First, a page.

# Recursion Where it’s not Wanted

So I’m still noodling through “Learn you a Haskell”, and I finally figured out this sentence:

One big difference between the two types of folds is that right folds work on infinite lists, whereas left ones don’t!

When I first read it, I genuinely thought it had been a typo. Folds in Haskell are equivalent to the reduce function in Swift and Scala. They take a closure that takes two arguments, and a list, and they apply that closure to every element of the list and the last value it returned. So something like this:

```let closure = {
(accum: Int, element: Int) -&gt; Int in
return accum + element
}

let list = [1, 2, 3, 4]

list.reduce(0, combine: closure) // 10
```

Here, on step 1, the closure gets the initial value, and the first element of the list. So it goes:

```accum /** == 0 (which was the 0 given to reduce)  */ + element /** == 1 */ = 1
```

And this is what’s given to the next closure, which takes the next element of the list:

```accum /** == 1 */ + element /** == 2 */ = 3
```

And so on and so forth.

In Haskell, these functions are a big deal – but they’re called fold. foldl starts from the left, working just like reduce in Swift, whereas folder starts from the right, but works the same otherwise. For the example above, they both give the same answer. And here’s where the brain-bending began for me. Back to the quote:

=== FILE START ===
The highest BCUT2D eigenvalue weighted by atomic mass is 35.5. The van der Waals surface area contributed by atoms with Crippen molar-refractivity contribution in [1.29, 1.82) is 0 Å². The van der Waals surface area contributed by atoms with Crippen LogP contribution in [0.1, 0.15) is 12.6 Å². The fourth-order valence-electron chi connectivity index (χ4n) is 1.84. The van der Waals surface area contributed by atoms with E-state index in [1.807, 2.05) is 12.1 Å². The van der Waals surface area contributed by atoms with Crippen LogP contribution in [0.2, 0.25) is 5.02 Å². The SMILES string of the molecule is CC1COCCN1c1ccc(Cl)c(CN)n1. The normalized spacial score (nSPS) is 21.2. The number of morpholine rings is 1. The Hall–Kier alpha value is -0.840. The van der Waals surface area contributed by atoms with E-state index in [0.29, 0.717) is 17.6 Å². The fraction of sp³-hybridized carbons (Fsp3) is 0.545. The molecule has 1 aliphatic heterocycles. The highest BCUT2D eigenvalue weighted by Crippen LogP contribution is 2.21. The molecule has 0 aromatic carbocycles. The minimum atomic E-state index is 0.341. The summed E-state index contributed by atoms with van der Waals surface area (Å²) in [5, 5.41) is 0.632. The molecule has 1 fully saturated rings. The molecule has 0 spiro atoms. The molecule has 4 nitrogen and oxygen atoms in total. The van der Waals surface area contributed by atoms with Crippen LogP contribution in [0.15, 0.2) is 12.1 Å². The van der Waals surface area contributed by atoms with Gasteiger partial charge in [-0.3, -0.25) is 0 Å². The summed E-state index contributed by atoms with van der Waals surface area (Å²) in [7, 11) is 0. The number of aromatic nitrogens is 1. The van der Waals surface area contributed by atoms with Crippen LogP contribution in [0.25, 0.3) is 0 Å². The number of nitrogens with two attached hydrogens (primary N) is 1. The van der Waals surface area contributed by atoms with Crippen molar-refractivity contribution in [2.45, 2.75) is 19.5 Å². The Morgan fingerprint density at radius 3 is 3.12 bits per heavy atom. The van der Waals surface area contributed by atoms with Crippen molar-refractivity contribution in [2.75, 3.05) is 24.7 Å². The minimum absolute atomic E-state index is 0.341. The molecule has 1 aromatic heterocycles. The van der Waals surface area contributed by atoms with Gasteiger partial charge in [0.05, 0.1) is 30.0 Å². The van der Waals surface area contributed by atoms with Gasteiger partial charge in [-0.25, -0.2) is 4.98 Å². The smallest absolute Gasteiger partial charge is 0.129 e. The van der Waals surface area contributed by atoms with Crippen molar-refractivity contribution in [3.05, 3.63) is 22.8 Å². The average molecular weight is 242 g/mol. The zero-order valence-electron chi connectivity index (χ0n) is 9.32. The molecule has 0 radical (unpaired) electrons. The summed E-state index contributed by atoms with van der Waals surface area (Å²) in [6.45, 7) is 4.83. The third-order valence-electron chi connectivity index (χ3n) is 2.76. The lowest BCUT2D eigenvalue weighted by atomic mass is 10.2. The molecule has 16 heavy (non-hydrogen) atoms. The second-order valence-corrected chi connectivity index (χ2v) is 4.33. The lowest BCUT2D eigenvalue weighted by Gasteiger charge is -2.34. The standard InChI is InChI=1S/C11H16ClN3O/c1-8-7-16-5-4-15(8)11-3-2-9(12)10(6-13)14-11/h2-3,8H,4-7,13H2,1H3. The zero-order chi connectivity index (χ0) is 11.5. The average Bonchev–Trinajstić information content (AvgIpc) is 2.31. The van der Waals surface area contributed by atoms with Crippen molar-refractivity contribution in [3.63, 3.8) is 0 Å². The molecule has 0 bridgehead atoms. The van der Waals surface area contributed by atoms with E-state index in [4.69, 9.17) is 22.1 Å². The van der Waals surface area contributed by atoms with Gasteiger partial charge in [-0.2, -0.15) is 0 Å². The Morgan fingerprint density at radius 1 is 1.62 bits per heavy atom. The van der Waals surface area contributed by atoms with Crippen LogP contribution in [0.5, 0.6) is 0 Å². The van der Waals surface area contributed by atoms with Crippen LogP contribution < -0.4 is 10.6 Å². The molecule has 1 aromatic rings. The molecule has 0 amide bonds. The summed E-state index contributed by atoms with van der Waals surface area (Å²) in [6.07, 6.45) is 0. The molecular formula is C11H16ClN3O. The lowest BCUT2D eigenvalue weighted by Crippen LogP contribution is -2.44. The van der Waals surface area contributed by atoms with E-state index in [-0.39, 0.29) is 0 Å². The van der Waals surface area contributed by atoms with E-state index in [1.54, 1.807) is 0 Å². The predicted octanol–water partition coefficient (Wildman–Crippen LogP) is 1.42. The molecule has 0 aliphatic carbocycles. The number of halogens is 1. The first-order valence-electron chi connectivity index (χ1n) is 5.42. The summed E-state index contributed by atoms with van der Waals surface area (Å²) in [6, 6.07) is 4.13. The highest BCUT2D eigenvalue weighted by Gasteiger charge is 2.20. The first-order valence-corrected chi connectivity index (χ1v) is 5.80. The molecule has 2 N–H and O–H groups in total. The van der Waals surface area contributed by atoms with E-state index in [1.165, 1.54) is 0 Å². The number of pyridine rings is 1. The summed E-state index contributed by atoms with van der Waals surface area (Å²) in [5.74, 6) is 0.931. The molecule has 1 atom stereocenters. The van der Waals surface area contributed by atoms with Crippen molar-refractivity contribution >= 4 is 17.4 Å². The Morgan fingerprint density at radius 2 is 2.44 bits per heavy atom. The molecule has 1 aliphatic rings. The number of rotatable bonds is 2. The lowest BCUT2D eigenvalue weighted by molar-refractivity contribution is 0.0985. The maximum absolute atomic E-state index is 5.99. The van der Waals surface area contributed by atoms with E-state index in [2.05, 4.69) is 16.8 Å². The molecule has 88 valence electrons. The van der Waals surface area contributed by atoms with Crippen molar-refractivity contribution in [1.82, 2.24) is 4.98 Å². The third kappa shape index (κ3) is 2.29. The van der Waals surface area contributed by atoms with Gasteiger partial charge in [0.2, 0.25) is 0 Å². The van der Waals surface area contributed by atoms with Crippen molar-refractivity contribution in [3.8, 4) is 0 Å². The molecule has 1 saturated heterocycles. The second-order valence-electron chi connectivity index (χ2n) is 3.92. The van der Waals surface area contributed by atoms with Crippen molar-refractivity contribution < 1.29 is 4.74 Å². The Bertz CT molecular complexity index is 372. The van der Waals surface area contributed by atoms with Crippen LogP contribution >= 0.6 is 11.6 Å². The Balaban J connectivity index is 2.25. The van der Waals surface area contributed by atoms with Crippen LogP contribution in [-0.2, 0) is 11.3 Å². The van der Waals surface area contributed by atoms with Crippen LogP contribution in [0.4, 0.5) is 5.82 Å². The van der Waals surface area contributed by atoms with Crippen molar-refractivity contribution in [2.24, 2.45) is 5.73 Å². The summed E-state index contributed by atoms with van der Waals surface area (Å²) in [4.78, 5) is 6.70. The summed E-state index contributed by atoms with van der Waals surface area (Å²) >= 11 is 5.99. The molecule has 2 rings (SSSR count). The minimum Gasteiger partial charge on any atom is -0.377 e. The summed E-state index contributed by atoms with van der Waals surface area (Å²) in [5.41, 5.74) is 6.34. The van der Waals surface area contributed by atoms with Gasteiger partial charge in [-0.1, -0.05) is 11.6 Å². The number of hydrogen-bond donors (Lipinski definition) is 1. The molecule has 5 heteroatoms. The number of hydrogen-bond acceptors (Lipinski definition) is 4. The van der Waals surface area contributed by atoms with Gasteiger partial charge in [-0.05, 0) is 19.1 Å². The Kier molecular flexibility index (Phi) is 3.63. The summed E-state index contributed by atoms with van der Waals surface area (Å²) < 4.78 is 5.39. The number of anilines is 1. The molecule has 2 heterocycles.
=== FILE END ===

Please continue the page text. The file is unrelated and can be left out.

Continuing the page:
One big difference between the two types of folds is that right folds work on infinite lists, whereas left ones don’t!

Eh, what? But doesn’t foldr start with the last element? What?!

First off, it might not seem that either would work with an infinite list. I mean, both of them only finish applying the closure when the list is finished, right? Well… not in Haskell. In Haskell, everything is lazy, so not all arguments to a function need to be evaluated. the example given in LUAH is the logical functions:

```True && True  == True  // Fair enough. This bit makes sense.
True && False == False // Yes, yes. We all know what the operators do.
False && True == False // Yup.
//BUT:
False && _    == False // _? What does _ mean?
```

In our case, _ means “anything”. In Swift, it’s referred to as “wildcard”. So, if we were in a dynamically typed language:

```False && 1                 == False
False && elephant          == False
False && pasta             == False
False && U2's later albums == False
```

But we’re not. In Haskell, in particular, since functions don’t automatically evaluate their arguments, that means:

```False && (some long, complex, recursive expression) == False
```

And It doesn’t have to evaluate the expression! That means, as is done in the book, a logical “and” to be used on lists can be defined like:

```and' :: [Bool] -&gt; Bool
and' xs = foldr (&&) True xs
```

And it works!

So how is this relevant to Swift? Well, as it turns out, Swift’s logical operators are also lazy. Meaning that you can define the functions any and all recursively!

 private extension GeneratorType { mutating func any(@noescape pred: Element -> Bool) -> Bool { return next().map { el in pred(el) || any(pred) } ?? false } mutating func all(@noescape pred: Element -> Bool) -> Bool { return next().map { el in pred(el) && all(pred) } ?? true } } public extension SequenceType { func any(@noescape predicate: Generator.Element -> Bool) -> Bool { var g = self.generate() return g.any(predicate) } func all(@noescape predicate: Generator.Element -> Bool) -> Bool { var g = self.generate() return g.all(predicate) } }

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PrettyAnyAll.Swift
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